Another huge milestone will be reached when Thomas represents the International Team in the inaugural Junior Presidents Cup later this month and then it’s on to New Zealand for the Asia Pacific Amateur Championship in October and the All India Amateur Championship in Bangalore in December. All this against the backdrop of completing the 11th grade in high school and getting the required S.A.T. scores before he begins talking to colleges in America ahead of the next stage of his golfing adventure begins Stateside.

That’s the scary thing about this outrageously talented product of the Dubai golf system. It’s easy to forget he’s still just a schoolboy. And he may be the epitome of cool, calm and collectedness but make no mistake, this boy is full of quiet confidence in his ability. With a good few years as an amateur still ahead of him before stepping up to the pro ranks, he’s aiming right at the top.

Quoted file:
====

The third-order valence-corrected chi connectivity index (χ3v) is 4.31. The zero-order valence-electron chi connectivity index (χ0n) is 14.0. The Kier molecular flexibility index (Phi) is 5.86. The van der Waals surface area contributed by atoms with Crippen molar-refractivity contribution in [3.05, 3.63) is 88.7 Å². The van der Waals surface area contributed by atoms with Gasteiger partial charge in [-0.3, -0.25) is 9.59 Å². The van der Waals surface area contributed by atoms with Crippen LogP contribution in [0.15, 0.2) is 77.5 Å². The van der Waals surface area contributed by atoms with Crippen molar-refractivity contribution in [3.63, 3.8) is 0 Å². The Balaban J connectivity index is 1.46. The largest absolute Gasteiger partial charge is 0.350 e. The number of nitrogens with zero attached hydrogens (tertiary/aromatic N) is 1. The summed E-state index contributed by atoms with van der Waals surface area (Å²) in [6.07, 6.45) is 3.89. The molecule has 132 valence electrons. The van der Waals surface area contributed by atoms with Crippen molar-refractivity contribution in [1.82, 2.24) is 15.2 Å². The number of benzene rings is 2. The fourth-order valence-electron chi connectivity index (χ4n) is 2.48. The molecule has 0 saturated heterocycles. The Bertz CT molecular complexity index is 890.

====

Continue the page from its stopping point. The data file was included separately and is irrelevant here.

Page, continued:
“100% I’ve got my eyes set on the No.1 spot,” he smiles. “Who doesn’t think about trying to become World No.1 – this is what we play for, to try to be the best at what we do. If, over the next three or four years, I can try to get into that No.1 spot and solidify a position there, it would be fantastic for me and my game. Because we all know, if you can be the best amateur, you probably have a chance of being a very good professional as well.

“So, I definitely have my eye on the No.1 spot, in both the amateur and the professional game!”

Everything he’s achieved so far points to him having more than a fighting chance at both.